Ad blocker interference detected!
Wikia is a free-to-use site that makes money from advertising. We have a modified experience for viewers using ad blockers
Wikia is not accessible if you’ve made further modifications. Remove the custom ad blocker rule(s) and the page will load as expected.
by Harold Friend
When was the last time you heard anyone claim that Allie Reynolds should be in the Hall of Fame? That’s right. Probably never. Allie Reynolds won 182 games, lost 107, and saved 49 over a career that spanned 12 seasons. In each of those years, Reynolds won at least 11 games, or as is stated in the 21st century, he won in “double figures” for twelve consecutive seasons. Reynolds was 7-2 with 4 saves in six World Series (1947, 1949-53), all of which the Yankees won.
Some of Curt Schilling's Accomplishments:
Curt Schilling’s career may be over. If it is, Schilling will have won 216 games, lost 146, and saved 22 over a 20-year career, but he didn’t work much until his third season. Not including his first two seasons, in 18 years, Schilling won at least 20 games three times, and won in double figures ten times. In four World Series (1993 with the Phillies, 2001 with the Diamondbacks, and 2004 and 2007 with the Red Sox), he was 4-1.
When Allie Reynolds pitched for the Yankees, he was clearly the ace of the staff in 1947 and 1952, and the second or third best pitcher behind Vic Raschi and Eddie Lopat in 1949, 1950, and 1951. Curt Schilling was the Phillies’ ace most of his years with the Phillies, but the Phillies pitchers behind Schilling were not close to Raschi or Lopat. When Curt was with the Diamondbacks, Randy Johnson was the ace, and when Schilling joined the Red Sox, there were Pedro Martinez and Josh Beckett.
There is no question that in his peak seasons, which interestingly occurred in the latter part of his career, Schilling was dominating, but he had many earlier seasons in which he was pedestrian. It doesn’t matter if Schilling is considered better than Allie Reynolds or if he were the ace when on the same staff as Johnson and then Pedro and Beckett. Neither Schilling nor Reynolds belongs in the Hall of Fame, which leads to Mike Mussina.
Schilling has won at least 20 games three times, Reynolds won 20 games in 1952, and Mike has yet to do so. Mussina has won in double figures 17 of his 18 Major League seasons. Over a 162 game schedule, Baseball-Reference estimates that he averages 17-9, compared to Reynolds’ 16-9 and Schilling’s 14-9, but games won is not one of the better statistical measurements of a pitcher’s effectiveness. Mussina is 260-149 with no saves. In the World Series, he is 1-1.
Allie Reynolds pitched two no-hitters in 1951. He led the American League in ERA once, in strikeouts twice, in shutouts twice, and in adjusted ERA once. He would have won the Cy Young Award in 1952, but it wasn’t created until 1956. Curt Schilling led his league in wins twice, in winning percentage once, and in strikeouts twice. Mussina led the league in wins once, in winning percentage once, and in shutouts once.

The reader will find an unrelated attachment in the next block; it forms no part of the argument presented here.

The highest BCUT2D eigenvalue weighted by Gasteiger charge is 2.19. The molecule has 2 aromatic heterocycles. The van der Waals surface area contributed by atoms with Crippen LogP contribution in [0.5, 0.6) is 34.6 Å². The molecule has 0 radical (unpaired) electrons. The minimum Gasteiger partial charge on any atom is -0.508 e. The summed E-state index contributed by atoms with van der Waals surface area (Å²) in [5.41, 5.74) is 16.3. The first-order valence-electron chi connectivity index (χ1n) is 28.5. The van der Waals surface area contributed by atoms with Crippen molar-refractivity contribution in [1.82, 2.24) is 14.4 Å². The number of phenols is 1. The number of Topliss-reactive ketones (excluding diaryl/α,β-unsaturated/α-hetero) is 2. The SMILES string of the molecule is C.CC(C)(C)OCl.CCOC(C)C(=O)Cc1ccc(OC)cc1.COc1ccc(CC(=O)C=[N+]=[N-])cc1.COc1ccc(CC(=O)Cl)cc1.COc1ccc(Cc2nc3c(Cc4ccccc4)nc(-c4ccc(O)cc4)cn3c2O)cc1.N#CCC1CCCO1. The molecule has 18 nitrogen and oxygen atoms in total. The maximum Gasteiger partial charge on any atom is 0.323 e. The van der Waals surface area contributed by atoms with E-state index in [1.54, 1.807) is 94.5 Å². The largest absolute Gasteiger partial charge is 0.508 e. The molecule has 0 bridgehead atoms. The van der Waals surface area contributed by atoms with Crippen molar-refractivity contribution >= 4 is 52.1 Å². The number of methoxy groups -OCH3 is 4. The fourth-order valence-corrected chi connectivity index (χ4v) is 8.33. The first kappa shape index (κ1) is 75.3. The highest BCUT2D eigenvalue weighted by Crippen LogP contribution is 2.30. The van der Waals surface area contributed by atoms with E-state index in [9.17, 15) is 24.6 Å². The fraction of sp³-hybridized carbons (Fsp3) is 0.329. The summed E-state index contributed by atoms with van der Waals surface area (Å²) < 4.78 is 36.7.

Mussina and Ted Lyons:
Mussina is tied in career wins with Hall of Famer Ted Lyons, who pitched for the Chicago White Sox from 1923-1946. Lyons won at least 20 games twice, but from 1931-1946, he won as many as 15 games only once, usually winning between 10 and 14 games. Mussina was Lyon’s equal, but it is wrong to conclude that since Lyons is in the Hall of Fame, Mussina should be in the Hall of Fame. Lyons does not belong.
Tommy John won 288 games in a 26-year career. He had three 20 win seasons, led the league in winning percentage once, in shutouts three times, and being the league’s oldest player twice. Bert Blyleven had 287 wins, but he won at least 20 games only once. He led the league in strikeouts once, and in shutouts three times. Finally, Jim Kaat won 283 games over a career that spanned about 25 seasons, although Kaat hung on too long. He led the league in wins once, and in shutouts once. All three were fine pitchers, but they dominated for a brief time.
Sandy Koufax Provides Perspective:
Sandy Koufax pitched for only 12 seasons. Because of the bonus rule in effect when he signed with Brooklyn, Koufax could not be sent to the Minors. The result was that he worked only about 100 innings in his first two seasons, but later, Koufax dominated. He won three Cy Young Awards when only one was given for both leagues, one MVP, led the league in ERA five consecutive seasons, in wins three times, in winning percentage twice, in strikeouts four times, in shutouts three times, and adjusted ERA twice.
A Fair Comparison:
Is it fair to compare Reynolds, Schilling, and Mussina to Koufax? You bet it is when one is discussing the Hall of Fame. Koufax dominated on the mound, which translated into fantastic statistics, and it must be remembered that Juan Marichal was in the league when Koufax had his dominating seasons. Neither Reynolds, Schilling, nor Mussina came close to Koufax’s domination, which is why they are not Hall of Famers.